To start with, once you spend most of your life in a wheelchair, you are never anonymous. You cant just slip in somewhere and hover round the back. No you are there for all to see with what amounts to a huge flashing light on the top of your head. Thats how I feel anyway, and despite my laid back appearance, inside my stomach is often in a thousand knots. Its not easy seeing people we used to know very well, and as we left the city quite quickly there had not been time for the Goodbyes. So people had sort of heard about me, a few had seen me a couple of years ago now but these things get lost in a collective memory, so to many I was a huge shock. I had paved the way by sending a few e mails just to say and Oh by the way... umm... I need wheelchair access, so everyone knew I was coming,but frankly it was like The Arrival of the Queen of Sheba!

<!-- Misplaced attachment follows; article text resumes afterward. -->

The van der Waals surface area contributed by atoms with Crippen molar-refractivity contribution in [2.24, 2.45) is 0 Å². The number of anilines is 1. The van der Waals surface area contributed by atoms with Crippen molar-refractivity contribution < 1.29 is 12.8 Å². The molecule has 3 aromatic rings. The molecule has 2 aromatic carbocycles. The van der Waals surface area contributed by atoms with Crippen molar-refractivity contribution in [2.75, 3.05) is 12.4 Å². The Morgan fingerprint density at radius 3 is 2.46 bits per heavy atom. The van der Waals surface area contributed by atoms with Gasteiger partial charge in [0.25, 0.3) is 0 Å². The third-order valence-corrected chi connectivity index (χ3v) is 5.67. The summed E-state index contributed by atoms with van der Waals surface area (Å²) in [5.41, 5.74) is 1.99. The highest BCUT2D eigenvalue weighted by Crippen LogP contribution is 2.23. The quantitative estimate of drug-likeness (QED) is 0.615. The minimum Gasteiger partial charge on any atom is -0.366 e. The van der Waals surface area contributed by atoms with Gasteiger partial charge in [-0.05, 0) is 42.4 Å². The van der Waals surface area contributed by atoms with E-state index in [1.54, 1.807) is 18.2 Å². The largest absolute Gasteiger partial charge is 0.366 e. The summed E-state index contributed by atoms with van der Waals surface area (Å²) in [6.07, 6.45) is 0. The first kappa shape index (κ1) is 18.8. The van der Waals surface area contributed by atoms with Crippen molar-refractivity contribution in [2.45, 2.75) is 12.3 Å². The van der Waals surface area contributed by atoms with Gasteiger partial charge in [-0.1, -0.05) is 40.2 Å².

It wasn't easy, lots of people came to see us and you could so easily see the face of many, people don't conceal their thoughts well I can tell you. How lovely to see you, eyes flick down, eyebrows arch, they register the chair and start to shift uncomfortably. Its times like this I wish people would just come out with it... you know, OMG what happened to you? It would be so much easier. I'm never sure if I should just launch into an explanation or let it go. I was rescued by a couple of people who deserve a mention if ever anyone did. Firstly there was Max who spent ages in conversation, had the guts to ask me what was wrong and then made a very appropriate response. Then Michael who came and talked to me especially as he could see I was totally overwhelmed by the crowd and pulled up a chair to do so. Very thoughtful as its horrible trying to have a conversation looking up at people all the time. I was patronised by a few but the less said the better.